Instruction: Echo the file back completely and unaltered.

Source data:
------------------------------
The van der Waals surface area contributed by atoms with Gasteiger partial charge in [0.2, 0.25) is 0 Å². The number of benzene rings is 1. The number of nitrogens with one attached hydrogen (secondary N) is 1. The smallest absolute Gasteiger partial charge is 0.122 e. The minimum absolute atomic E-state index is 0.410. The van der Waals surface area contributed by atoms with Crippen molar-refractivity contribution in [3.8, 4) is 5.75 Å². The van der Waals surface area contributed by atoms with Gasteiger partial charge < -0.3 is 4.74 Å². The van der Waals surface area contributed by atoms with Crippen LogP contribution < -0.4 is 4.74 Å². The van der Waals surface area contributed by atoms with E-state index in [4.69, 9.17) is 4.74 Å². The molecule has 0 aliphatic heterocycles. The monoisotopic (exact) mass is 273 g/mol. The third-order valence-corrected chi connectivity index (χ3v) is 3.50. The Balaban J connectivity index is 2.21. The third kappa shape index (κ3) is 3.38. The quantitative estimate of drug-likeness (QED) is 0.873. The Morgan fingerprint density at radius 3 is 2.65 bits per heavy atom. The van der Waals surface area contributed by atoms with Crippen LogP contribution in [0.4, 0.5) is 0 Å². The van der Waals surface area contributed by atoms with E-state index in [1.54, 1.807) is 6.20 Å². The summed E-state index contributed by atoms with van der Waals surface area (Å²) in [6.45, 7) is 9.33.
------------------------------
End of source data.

The van der Waals surface area contributed by atoms with Gasteiger partial charge in [0.2, 0.25) is 0 Å². The number of benzene rings is 1. The number of nitrogens with one attached hydrogen (secondary N) is 1. The smallest absolute Gasteiger partial charge is 0.122 e. The minimum absolute atomic E-state index is 0.410. The van der Waals surface area contributed by atoms with Crippen molar-refractivity contribution in [3.8, 4) is 5.75 Å². The van der Waals surface area contributed by atoms with Gasteiger partial charge < -0.3 is 4.74 Å². The van der Waals surface area contributed by atoms with Crippen LogP contribution < -0.4 is 4.74 Å². The van der Waals surface area contributed by atoms with E-state index in [4.69, 9.17) is 4.74 Å². The molecule has 0 aliphatic heterocycles. The monoisotopic (exact) mass is 273 g/mol. The third-order valence-corrected chi connectivity index (χ3v) is 3.50. The Balaban J connectivity index is 2.21. The third kappa shape index (κ3) is 3.38. The quantitative estimate of drug-likeness (QED) is 0.873. The Morgan fingerprint density at radius 3 is 2.65 bits per heavy atom. The van der Waals surface area contributed by atoms with Crippen LogP contribution in [0.4, 0.5) is 0 Å². The van der Waals surface area contributed by atoms with E-state index in [1.54, 1.807) is 6.20 Å². The summed E-state index contributed by atoms with van der Waals surface area (Å²) in [6.45, 7) is 9.33.